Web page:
C. Ding, L. Mcauley, M. J. Meitner and Y. A. El-Kassaby
The maintenance, protection, and conservation of forest genetic resources for economic, ecological and social benefits are daunting tasks. Understanding how reforestation materials are spatially and temporally deployed across the landscape is an integral component of forest genetic resources management. To improve the current understanding of how reforestation materials are deployed in British Columbia (BC), we developed a geographical information systems (GIS) method to track seed deployment across silviculture openings. Generally, reforestation materials can originate from either natural stand (wild seed collections) or orchards’ seed sources (improved seed); the latter are produced within the framework of specific tree improvement program designed for a particular species within a well-defined seed deployment area, commonly known as Seed Planning Zone (SPZ). In this paper, we present a GIS-based method for evaluating seed deployment patterns for interior spruce (Picea glauca and Picea engelmannii and their natural hybrids) within the Prince George SPZ. The evaluation period (1970-2004) is associated with wild stands and improved seed availability and the dynamic of each seed source proportionate contribution followed three distinct phases; namely, developing (1970-1987), immature (1988-1994), and mature (1995-2004) with a progressive increase of orchards’ seed use over time. The developed method is scalable across SPZs of the same species or multiple species, thus providing the means to: 1) temporally and spatially monitor improved and natural stands seed deployment over the landscape; and 2) identify areas of concerns where a particular seed source is over-represented which might pose an increased genetic vulnerability. The present study revealed that the current interior spruce orchard’s seed use within the Prince George SPZ is expected to exceed the provincial goal of performance target of 75% by 2014. Additionally, areas of excessive use of one seed orchard seed were identified.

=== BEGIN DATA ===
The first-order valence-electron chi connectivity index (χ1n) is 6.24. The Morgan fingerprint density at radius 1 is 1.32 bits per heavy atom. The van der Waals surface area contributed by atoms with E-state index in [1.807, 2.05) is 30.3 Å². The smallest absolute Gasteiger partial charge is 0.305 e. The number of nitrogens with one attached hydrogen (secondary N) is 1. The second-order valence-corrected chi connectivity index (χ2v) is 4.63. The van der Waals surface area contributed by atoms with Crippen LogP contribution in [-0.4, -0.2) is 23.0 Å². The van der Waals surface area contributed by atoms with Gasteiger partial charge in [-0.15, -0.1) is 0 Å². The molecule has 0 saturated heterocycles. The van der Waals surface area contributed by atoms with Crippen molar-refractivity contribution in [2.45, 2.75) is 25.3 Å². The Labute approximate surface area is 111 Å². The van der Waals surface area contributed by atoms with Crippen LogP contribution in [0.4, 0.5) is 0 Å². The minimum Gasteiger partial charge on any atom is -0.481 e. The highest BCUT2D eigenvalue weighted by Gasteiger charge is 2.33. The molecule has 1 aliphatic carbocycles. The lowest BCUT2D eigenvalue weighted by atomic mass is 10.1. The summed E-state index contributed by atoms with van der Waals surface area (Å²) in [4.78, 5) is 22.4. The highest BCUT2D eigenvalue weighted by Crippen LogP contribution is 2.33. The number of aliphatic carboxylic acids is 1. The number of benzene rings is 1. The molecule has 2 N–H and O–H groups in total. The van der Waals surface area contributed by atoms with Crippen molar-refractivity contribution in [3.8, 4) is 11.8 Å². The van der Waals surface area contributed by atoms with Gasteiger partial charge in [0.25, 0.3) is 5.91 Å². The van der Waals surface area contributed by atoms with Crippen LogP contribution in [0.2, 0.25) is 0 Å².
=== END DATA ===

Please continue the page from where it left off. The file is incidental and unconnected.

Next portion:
Phytophilous community on Myriophyllum spicatum was studied in a small artificial urban lake in the city of Osijek (eastern Croatia), during the spring and summer season in 2010. In the eutrophic conditions, macrophyte stands were well developed and in the formed periphyton representatives of the following invertebrate taxa were found: Hydrozoa, Nematoda, Gastropoda, Cladocera, Copepoda, Insecta larvae - including families Chironomidae and Coleoptera. They displayed differences in temporal abundance patterns. Two separate phases in macrophyte colonization with differences in invertebrate composition and abundance were recorded. Insect larvae, particularly Chironomidae, were most abundant in the first phase, through the spring period, and Hydra oligactis (brown hydra) was most abundant in the second phase, i.e. summer period. Concurrently, microcrustacean abundance declined towards the end of the summer. Results of the analyses indicated that water temperature and perihyton biomass were the variables exerting the main influence on the invertebrate assemblage, while interestingly, macrophyte size and biomass were negatively correlated with most of the fauna abundance. On the other hand, brown hydra was negatively correlated with all other invertebrate taxa, except gastropods. Larger surface of submersed macrophytes is the main parameter supporting the increase of invertebrate abundance due to providing protection from predators and growth for periphyton, an important food source for these phytophilous organisms. Macrophyte length was positively correlated with Hydra abundance, while Chironomids were more influenced by periphyton biomass. These organisms can indicate water quality conditions and a potential increase in primary and secondary production.
M. H. McGowen, D. R. Williams, B. M. Potts and R. E. Vaillancourt
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